With the NBA free agency frenzy that took place the past week, there are two concrete things we learned. Number one, NBA GMs and accountants did not learn a damn thing from the most recent lockout if all these contracts they handed out are any indication, so please, spare us the crying poor routine as a league. If you can pay bench players and question marks ridiculous sums for multiple years, you’re doing just fine.
And number two, Joe Dumars is not to be trusted in the free-agency space. Under any circumstances.
Listen, the fact that Dumars inked Josh Smith to a four-year, $56 million isn’t egregious at face value. Smith is a very talented, very versatile, borderline all-star player who is certainly exciting to watch for his defensive prowess, athleticism and insane box score stuffing. But he is also a flawed player who takes too many jump shots that he doesn’t make and is better suited as the second or third best player on a contending team rather than a cornerstone for a youth movement that is looking three or four years down the road.
That’s why this signing him makes absolutely zero sense for the Pistons. Smith is a valuable player who would do a ton of teams a lot of good, but Detroit isn’t one of them. For starters, his poor shot selection and at times disinterested attitude aren’t exactly the type of things you want such a young core to pick up on — and this is coming from a huge Josh Smith fan. Secondly, Smith is much more in the mold of an athletic power forward than anything else, meaning his presence will cut in to playing time for the dynamic, talented and raw young big men the Pistons already have in Greg Monroe and Andre Drummond.
What the Pistons really need is some stability and talent in the backcourt, not a splashy signing for a talented but flawed big man. Brandon Knight has not proven yet he can be the effective point guard they had hoped, and we’re all still waiting for Rodney Stuckey to be even a fraction of as good as he was purported to be. Instead, they tied up $14 million a year in a veteran that probably won’t’ be around when the team is actually ready to take the next step.
It’s the type of signing that brings you back to that infamous summer of 2009, when Dumars lost his damn mind and signed Ben Gordon — a sixth man — to a five-year, $55 million deal and Charlie Villanueva — an OK player — to a five-year, $35 million contract. That was $90 million for what amounted to two bench players. We all saw the results. And truthfully, Dumars hasn’t made a single sound free-agent signing since he hit the jackpot a decade ago, inking Chauncey Billups and Richard Hamilton in repeat off-seasons — two of the core players on that 2004 championship team.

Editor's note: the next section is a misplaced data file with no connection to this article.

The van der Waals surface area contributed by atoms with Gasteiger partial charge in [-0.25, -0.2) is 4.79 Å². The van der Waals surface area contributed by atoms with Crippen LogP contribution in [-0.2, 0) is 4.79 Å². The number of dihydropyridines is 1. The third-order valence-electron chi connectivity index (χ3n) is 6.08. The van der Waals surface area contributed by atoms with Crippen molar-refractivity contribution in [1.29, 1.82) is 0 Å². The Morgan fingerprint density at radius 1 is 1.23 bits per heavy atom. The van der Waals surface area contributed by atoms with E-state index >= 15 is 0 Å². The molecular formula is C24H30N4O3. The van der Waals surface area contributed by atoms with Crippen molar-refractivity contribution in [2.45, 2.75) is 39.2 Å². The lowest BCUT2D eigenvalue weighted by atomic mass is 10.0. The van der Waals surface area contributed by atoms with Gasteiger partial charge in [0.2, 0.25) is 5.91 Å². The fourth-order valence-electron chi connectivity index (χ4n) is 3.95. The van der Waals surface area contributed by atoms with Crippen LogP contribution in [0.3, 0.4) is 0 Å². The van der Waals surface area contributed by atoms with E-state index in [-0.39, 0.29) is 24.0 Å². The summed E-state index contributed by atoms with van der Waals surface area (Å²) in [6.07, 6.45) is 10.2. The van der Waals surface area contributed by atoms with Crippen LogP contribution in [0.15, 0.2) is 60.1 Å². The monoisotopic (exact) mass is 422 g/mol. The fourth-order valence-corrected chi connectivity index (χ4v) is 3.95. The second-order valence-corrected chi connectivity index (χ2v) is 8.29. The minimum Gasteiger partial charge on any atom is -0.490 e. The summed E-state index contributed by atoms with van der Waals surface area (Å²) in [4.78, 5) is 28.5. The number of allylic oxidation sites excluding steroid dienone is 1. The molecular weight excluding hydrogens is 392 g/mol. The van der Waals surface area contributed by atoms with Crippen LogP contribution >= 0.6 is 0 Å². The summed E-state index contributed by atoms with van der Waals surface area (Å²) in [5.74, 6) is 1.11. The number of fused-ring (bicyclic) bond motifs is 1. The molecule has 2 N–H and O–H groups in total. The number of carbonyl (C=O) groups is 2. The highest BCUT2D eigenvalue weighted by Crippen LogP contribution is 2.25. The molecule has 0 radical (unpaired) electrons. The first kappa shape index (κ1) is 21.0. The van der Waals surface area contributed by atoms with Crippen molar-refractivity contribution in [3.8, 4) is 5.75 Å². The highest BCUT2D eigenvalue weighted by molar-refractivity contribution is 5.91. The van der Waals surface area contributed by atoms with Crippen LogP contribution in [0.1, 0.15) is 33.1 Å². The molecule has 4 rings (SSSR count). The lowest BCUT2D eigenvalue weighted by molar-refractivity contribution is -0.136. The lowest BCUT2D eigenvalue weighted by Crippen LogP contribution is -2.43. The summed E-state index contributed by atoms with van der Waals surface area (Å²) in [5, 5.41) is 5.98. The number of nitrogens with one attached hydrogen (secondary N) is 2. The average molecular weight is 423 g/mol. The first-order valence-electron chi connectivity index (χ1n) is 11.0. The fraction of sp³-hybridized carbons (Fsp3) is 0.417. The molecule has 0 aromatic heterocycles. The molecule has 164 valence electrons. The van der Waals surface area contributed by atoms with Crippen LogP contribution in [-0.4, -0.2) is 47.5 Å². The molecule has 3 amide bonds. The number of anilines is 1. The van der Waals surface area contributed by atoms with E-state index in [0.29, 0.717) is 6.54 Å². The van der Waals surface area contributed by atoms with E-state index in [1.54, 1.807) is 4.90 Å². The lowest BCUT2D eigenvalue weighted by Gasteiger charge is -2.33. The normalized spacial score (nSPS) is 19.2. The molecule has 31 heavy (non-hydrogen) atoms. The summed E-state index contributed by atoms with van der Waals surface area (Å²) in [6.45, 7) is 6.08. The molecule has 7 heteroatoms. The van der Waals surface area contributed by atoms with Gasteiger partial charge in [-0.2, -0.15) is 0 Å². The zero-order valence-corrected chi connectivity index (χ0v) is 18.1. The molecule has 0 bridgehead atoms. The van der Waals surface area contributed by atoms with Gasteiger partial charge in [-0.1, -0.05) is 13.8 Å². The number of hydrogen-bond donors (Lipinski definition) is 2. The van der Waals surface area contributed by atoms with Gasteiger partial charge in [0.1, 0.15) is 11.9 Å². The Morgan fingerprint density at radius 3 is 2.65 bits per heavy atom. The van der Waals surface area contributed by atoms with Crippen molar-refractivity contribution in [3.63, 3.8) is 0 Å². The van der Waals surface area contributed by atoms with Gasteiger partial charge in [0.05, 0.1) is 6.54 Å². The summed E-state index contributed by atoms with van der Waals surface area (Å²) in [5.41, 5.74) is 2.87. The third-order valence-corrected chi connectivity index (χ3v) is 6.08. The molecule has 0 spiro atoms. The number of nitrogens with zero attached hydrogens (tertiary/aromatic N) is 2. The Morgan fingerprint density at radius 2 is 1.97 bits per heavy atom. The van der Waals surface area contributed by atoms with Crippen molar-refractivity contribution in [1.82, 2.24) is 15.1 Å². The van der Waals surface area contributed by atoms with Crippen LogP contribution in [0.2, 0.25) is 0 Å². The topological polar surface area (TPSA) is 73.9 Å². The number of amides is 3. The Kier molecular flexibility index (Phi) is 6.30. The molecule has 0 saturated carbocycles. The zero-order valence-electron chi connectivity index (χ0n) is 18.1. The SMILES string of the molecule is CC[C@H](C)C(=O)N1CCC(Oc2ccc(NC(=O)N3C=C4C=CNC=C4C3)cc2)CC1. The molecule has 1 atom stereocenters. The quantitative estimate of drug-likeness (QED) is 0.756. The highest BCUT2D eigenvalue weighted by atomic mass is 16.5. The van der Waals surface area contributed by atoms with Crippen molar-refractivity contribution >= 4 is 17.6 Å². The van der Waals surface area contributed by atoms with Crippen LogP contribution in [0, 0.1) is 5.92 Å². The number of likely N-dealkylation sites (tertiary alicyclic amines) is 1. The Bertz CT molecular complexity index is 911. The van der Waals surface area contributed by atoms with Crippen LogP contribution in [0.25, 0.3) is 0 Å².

Here are the free agents Dumars has signed in the decade since Rip Hamilton fled the Wizards for Motown, in reverse order: Josh Smith, Vernon Hamilton, Ike Diogu, washed-up Tracy McGrady, Chucky Atkins, Maceo Baston, washed-up Ben Wallace, Chris Wilcox, Ben Gordon, Charlie Villanueva, old Antonio McDyess, Kwame Brown, Will Bynum, washed-up Theo Ratliff, Gerald Fitch, Jarvis Hayes, deceased Chris Webber, Nazr Mohammed, Flip Murray, Ronald Dupree, Maurice Evans, the carcass of Dale Davis, mummified Elden Campbell, Nigel Dixon, Smush Parker, Terrance Shannon, Ronald Dupree, Antonio McDyess, Derrick Zimmerman, Ronald Dupree (yep, three times), Chris Garner, Rod Grizzard, A.J. Guyton, Justin Hamilton, Tang Hamilton and Darvin Ham.
I did not make up a single player on that list. Joe Dumars signed all of these people in free agency. True story.
Now, I’m not entirely saying Dumars should be fired. After all, he was the architect of the early 2000s Pistons, a team that dominated the Eastern Conference and won an NBA title. Since being named president of basketball operations in the summer of 2000, he’s done a lot of good — trading for perennial Defensive Player of the Year candidate Ben Wallace; signing Billups and Hamilton; drafting Mehmet Okur, Tayshaun Prince, Arron Afflalo, Greg Monroe and Andre Drummond; trading for Rasheed Wallace, among others. Those were all sound, sometimes brilliant moves — moves that brought home a championship and moves that provided solid young talent moving forward.
But the Pistons have been a laughingstock the past five years, and Dumars has had a big hand in that. Beyond the infamous Darko Milicic pick in the now famous 2003 draft, Dumars hasn’t exactly done much to put Detroit in good standing for the future. Even his draft picks, excluding Monroe and Drummond, have shown very little for the most part. And he hasn’t even made anything you could consider a wise free-agent move since luring Hamilton away a decade ago, unless you want to say an effective if slowed Antonio McDyess following the championship season.
Now with Josh Smith, Dumars made another baffling move. Had another team close to contention shelled out the same contract, I wouldn’t have blinked. Like I said, Josh Smith is a very good, very valuable player on the right team. But Detroit is not that team. The Pistons are nowhere near contention, and Smith only gets in the way of the development of the young bigs the Pistons looked to be building around, just like signing Ben Gordon and Charlie Villanueva made no sense a few years ago. Perhaps Smith will go out and prove that he can be the right mentor for a young team, can be the man and help turn things around in Detroit, but consider me skeptical because logically the move simply doesn’t make sense.
It’s been 10 full years since Dumars actually improved Detroit’s future with a free-agent signing. Perhaps it’s time to take his keys away during the NBA’s free agency period.